What do you think? Will the photography industry be drastically affected by AI and automation, or will its intangible qualities and nuances prove it resilient to the robot armies? For those interested in the subject and want a more than cursory glance at the issue, I have left a number of references below for further reading.

Lead image courtesy of Athey on DeviantArt

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20 Comments

chris schmauch's picture

No. Maybe. No.

Edward Blake's picture

We're only at the very beginning; however, it is entirely foreseeable that AI will be able to produce a photorealistic image or video, optomised for the psychology of the target audience, and do so rapidly and at low cost.

It's OK, lawyers also believe they'll be fine.

Michael Jin's picture

AI and automation will eventually replace every profession. It's just a matter of time. The only question is what we will all do with ourselves when we eventually become a "post-work" society and how our values will adjust to that new reality.

If they replace every profession, nobody in a "post-work" society will have any money to buy the products and services, AI produces.

Michael Jin's picture

Why would we need the concept of money at all in such a society? Think of Star Trek.

So a handful of us would fly around the universe? :-/

disclaimer: I've never seen Star Trek. I've heard of it, of course, and know the basic premise. When other guys were watching that in the 70's, I went on dates with girls. Weird, I know! ;-)

Michael Jin's picture

Well that would be nice, but I meant more about the notion of a society where there is no such thing as want since technology has gotten to a point where you can pretty much have anything you want and because of this, there's no need for currency anymore. There are tons of holes as it pertains to the TV series, but that's one of the premises of the future that Star Trek imagines.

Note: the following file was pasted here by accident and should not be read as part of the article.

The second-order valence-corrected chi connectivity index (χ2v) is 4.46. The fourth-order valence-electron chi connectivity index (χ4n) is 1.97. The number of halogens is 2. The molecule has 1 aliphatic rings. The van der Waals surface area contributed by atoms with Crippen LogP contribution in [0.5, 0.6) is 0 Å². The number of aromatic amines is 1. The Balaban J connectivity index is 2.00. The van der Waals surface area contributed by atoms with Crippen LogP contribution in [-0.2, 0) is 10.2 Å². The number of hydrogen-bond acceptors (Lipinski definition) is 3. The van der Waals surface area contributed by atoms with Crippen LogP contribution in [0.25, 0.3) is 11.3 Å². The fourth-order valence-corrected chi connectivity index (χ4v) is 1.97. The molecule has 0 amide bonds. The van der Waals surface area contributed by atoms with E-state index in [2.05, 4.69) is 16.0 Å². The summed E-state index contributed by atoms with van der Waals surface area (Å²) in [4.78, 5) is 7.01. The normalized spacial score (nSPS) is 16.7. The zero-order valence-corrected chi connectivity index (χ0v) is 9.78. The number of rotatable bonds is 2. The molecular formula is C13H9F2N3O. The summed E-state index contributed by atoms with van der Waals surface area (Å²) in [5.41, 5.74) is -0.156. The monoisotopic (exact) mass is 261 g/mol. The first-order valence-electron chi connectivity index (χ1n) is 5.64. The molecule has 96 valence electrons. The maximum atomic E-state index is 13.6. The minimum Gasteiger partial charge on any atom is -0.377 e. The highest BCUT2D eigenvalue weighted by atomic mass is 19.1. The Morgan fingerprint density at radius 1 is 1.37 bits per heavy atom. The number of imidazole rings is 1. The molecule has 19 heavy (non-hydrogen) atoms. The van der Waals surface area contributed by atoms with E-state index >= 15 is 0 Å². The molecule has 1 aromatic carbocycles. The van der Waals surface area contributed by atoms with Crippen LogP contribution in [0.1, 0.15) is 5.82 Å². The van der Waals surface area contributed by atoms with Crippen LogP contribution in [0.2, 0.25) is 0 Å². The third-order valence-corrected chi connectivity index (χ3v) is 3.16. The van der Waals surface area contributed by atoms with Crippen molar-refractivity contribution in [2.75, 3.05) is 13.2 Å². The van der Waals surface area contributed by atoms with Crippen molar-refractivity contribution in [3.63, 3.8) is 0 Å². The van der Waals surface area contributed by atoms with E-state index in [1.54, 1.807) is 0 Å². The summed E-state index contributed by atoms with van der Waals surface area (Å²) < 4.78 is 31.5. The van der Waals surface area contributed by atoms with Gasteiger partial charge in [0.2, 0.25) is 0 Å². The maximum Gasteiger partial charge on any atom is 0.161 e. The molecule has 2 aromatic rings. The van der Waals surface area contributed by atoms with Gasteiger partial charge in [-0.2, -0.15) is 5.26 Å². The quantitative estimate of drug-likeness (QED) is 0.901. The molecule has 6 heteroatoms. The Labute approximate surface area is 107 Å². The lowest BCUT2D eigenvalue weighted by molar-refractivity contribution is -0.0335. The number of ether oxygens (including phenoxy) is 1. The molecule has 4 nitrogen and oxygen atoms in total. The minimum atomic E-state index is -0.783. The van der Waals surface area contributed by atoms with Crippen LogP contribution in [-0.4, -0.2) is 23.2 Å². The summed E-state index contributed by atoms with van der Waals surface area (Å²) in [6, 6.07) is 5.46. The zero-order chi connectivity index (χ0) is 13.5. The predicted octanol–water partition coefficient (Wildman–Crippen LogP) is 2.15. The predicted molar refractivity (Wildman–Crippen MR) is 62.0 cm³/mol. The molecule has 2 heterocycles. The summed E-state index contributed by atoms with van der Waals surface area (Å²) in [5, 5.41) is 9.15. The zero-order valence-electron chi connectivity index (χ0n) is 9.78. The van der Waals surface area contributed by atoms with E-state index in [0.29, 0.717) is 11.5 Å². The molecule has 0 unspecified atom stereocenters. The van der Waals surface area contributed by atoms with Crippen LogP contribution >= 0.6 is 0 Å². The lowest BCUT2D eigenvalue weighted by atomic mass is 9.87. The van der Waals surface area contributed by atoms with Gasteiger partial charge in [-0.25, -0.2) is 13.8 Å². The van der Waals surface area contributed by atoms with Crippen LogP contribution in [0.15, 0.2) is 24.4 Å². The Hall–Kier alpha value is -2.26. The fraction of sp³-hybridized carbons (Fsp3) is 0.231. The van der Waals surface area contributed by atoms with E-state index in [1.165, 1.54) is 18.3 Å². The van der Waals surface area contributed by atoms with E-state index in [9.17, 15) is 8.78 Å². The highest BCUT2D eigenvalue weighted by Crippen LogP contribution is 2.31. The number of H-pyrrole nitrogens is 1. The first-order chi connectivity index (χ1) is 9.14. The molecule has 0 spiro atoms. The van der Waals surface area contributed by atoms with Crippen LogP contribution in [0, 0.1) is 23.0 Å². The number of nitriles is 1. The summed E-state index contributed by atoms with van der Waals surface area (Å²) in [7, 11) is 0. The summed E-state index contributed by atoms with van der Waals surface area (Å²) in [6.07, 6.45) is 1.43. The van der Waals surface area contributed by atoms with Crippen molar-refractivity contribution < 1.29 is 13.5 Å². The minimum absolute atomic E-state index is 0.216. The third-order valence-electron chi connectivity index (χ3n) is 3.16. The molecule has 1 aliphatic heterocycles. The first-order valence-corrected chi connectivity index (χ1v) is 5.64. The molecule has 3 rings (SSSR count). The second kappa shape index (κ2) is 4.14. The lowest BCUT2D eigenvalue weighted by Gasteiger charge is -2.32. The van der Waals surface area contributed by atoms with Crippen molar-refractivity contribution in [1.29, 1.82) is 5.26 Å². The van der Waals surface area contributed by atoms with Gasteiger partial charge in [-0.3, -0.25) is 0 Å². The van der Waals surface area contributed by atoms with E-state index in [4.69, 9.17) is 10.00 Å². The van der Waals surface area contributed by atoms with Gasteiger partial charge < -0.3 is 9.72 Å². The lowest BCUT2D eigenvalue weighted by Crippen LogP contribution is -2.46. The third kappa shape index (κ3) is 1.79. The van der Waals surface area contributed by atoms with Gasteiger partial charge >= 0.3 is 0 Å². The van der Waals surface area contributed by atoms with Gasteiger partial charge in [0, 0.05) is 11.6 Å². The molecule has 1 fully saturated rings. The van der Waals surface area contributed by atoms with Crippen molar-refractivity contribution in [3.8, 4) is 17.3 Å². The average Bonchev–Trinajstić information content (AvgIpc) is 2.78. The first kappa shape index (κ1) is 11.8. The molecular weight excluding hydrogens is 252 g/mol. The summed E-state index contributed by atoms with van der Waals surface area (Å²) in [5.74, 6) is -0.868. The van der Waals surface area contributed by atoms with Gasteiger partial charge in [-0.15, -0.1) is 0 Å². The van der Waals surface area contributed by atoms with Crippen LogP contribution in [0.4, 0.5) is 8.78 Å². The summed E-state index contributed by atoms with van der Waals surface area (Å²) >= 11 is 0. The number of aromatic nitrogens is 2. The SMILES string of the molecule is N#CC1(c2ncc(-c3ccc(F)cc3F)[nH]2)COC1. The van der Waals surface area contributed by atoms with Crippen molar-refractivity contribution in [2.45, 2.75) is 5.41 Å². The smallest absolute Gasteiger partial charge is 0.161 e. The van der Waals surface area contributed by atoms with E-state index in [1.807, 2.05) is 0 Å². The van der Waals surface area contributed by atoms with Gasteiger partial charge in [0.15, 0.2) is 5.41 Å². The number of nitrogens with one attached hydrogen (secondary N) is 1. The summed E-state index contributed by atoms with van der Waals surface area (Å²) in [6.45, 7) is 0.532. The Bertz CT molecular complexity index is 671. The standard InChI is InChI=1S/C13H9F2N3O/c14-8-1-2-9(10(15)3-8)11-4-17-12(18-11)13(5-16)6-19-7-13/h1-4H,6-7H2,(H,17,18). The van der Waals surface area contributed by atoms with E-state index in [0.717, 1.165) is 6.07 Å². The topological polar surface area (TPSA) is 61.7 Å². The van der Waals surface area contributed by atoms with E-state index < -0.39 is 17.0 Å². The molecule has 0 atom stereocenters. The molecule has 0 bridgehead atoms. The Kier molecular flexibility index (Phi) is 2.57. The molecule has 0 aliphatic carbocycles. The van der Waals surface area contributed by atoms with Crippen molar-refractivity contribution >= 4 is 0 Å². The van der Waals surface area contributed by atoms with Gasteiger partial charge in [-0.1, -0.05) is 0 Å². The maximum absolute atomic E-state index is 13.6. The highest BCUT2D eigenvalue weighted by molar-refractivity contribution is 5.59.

Frankly, it challenges the mind to think how we could possibly adapt to such a situation when we are so defined by our material possessions and the endless rat race of our work to acquire those possessions whether they are for sustenance or luxury. I have no doubt that we'll find some way to manufacture new types of conflicts, but it is fascinating to consider what a society where there is no necessary work to do might look like. We'll likely still have the arts since it will probably give people some sense of purpose, but the things we choose to do would be for our enjoyment, not because they were necessary.

What would you do in such a world? If you didn't have to work, never had to worry about money, shelter, food, etc. and the only things you had to do was whatever you wanted. What do you think the world would be like? Fortunately, it'll probably be generations before such a world comes to pass and we'd probably have plenty of time to transition into such a world, but if it was suddenly put upon us, I'd reckon it would be the first time many of us would ever stop to REALLY think about what would make us happy beyond the material possessions which would now hold no meaning since they're available for free to everyone.

As far as Star Trek, you know that they've had tons of spin-offs since the original series, right? I actually think that they're still making new episodes even now... Also, what are "girls"?

Some people are greedy and all people need "purpose". Such a future will never occur under human rule.
"Girls" are what women were before they found their purpose. ;-)